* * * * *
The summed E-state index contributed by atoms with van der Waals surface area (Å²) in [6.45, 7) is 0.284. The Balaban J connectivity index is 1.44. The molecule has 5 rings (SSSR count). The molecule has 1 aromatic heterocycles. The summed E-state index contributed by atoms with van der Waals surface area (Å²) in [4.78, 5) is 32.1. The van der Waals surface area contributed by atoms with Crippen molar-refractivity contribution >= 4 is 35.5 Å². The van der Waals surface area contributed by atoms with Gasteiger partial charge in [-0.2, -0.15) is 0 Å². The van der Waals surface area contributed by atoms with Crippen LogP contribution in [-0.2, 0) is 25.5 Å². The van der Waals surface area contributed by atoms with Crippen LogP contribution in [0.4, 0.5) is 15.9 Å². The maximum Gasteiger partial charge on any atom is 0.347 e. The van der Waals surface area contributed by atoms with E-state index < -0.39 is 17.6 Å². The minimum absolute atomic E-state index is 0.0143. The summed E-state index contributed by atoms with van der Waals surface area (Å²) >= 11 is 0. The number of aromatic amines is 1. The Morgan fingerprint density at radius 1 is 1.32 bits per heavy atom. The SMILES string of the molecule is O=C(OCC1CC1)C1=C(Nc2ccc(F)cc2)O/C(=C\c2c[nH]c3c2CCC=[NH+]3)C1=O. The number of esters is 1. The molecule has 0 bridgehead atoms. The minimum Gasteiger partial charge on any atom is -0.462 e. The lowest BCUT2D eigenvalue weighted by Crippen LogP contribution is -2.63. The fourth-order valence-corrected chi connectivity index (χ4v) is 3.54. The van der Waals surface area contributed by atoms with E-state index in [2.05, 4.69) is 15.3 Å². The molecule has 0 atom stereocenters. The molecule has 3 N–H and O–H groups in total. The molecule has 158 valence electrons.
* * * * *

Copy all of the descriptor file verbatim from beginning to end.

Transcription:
The summed E-state index contributed by atoms with van der Waals surface area (Å²) in [6.45, 7) is 0.284. The Balaban J connectivity index is 1.44. The molecule has 5 rings (SSSR count). The molecule has 1 aromatic heterocycles. The summed E-state index contributed by atoms with van der Waals surface area (Å²) in [4.78, 5) is 32.1. The van der Waals surface area contributed by atoms with Crippen molar-refractivity contribution >= 4 is 35.5 Å². The van der Waals surface area contributed by atoms with Gasteiger partial charge in [-0.2, -0.15) is 0 Å². The van der Waals surface area contributed by atoms with Crippen LogP contribution in [-0.2, 0) is 25.5 Å². The van der Waals surface area contributed by atoms with Crippen LogP contribution in [0.4, 0.5) is 15.9 Å². The maximum Gasteiger partial charge on any atom is 0.347 e. The van der Waals surface area contributed by atoms with E-state index < -0.39 is 17.6 Å². The minimum absolute atomic E-state index is 0.0143. The summed E-state index contributed by atoms with van der Waals surface area (Å²) >= 11 is 0. The number of aromatic amines is 1. The Morgan fingerprint density at radius 1 is 1.32 bits per heavy atom. The SMILES string of the molecule is O=C(OCC1CC1)C1=C(Nc2ccc(F)cc2)O/C(=C\c2c[nH]c3c2CCC=[NH+]3)C1=O. The number of esters is 1. The molecule has 0 bridgehead atoms. The minimum Gasteiger partial charge on any atom is -0.462 e. The lowest BCUT2D eigenvalue weighted by Crippen LogP contribution is -2.63. The fourth-order valence-corrected chi connectivity index (χ4v) is 3.54. The van der Waals surface area contributed by atoms with E-state index in [2.05, 4.69) is 15.3 Å². The molecule has 0 atom stereocenters. The molecule has 3 N–H and O–H groups in total. The molecule has 158 valence electrons.